1. not all functions return the same shape.
    • one of my own functions that returned {:ok, :name, %metadata{}} which wouldn’t fit.
    • some of the Elixir functions I needed didn’t return an error tuple. Map.fetch/2 for example just returns :error.
  2. Although it was nice to break free when an error happened, I found error handling unnecessarily difficult because rather than handling the :error in context, I was doing it somewhere down the line. Often this meant I had to reconstruct context in order to provide a meaningful message to the UI.

To resolve #1, I decided to change how it measured the results and tested either the result == :error || elem(result, 0) == :error, and any other result was just passed through. This worked better for me and allowed for the shapes to be different. It could be expanded to capture more errors, but it still assumes that it would know all error conditions.

Overall, after using it for a while, it felt more like I was using try/catch or GOTO for flow control, which I am not fond of. I found it to basically be just a prettier but less comprehensible/usable version of with.

I still love the idea of a flow chart for flow control, though!


I agree with both of these comments wholeheartedly. This is why I use with statements prodigiously in my code, but I think OK really shines :sunny: in the builder use case as I mentioned above.

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  1. Have you looked at the exceptional library on hex.pm? It includes the functionality of ‘OK’ here as well as more to handle different shapes (handles :ok/:error 2-tuples, however you can integrate in more shape handlers, handles exceptions, handles raw values, and can convert between them all)) and has support for a new error handling paradigm (which I think is ingeniously simple/wonderful, but that is the story for another thread, but it is returning raw values or returning (not raising) exceptions).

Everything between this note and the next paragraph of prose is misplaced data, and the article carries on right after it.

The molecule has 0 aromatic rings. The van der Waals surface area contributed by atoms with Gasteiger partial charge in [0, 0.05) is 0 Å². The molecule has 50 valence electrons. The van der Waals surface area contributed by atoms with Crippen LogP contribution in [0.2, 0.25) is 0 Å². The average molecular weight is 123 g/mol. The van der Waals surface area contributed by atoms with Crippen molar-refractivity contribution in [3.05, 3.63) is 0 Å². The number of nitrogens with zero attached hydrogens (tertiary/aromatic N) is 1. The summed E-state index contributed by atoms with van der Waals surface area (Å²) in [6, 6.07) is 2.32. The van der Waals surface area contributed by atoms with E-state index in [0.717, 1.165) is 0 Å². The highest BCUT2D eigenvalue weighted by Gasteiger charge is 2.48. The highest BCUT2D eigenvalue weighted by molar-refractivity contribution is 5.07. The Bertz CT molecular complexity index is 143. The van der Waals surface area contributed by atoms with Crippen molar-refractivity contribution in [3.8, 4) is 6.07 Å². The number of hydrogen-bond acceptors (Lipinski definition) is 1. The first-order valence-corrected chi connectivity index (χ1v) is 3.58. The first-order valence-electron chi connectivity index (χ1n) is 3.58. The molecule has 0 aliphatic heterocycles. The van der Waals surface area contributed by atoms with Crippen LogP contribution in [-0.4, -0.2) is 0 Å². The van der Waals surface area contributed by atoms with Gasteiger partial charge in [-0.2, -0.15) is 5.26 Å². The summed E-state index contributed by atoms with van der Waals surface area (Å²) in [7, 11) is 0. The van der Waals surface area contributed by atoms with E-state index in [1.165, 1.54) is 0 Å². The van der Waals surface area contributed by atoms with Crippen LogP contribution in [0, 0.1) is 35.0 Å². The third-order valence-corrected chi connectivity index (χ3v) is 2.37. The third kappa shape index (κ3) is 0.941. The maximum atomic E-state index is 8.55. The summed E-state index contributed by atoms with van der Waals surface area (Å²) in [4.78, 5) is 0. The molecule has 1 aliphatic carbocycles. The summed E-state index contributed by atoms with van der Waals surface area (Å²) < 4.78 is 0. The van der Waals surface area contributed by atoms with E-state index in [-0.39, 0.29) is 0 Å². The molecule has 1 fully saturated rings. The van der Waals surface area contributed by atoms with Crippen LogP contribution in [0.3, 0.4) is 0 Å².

For just ‘ok’ 2-tuple handling I think this library handles its purpose wonderfully. :slight_smile:

All interesting points. I’ve run across a some of them but not all.

some of the Elixir functions I needed didn’t return an error tuple. Map.fetch/2 for example just returns :error.

This one annoys me the most. I would happily petition away to have this changed to {:error, :not_found} to match convention. In reality if I care enough I just wrap any functions like that.

one of my own functions that returned {:ok, :name, %metadata{}} which wouldn’t fit.

why not create something like response = %{name: :name, meta: %metadata{}. If you have more than one extra thing in the tuple it wouldn’t be clear which is to pass to the next function. and the one that was not passed would be lost for ever.

Interesting point about handling errors out of context which is essential the goal of many error handling strategies.

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Thanks @OvermindDL1 :relaxed:. I should probably tag a 1.0 release and move on to another project.

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Just pushed a 1.0 release to hex.


Just pushed up a possible extension to OK which gives if result blocks inspired by scala for comprehensions.

It allows you to match within the value so you could possibly solve the metadata problem by writing the following.
requires first function to return {:ok, {data, metadata}}

OK.try do
  {data, metadata} <- first_function_with_errors
  _ <- second_function_with_errors(data)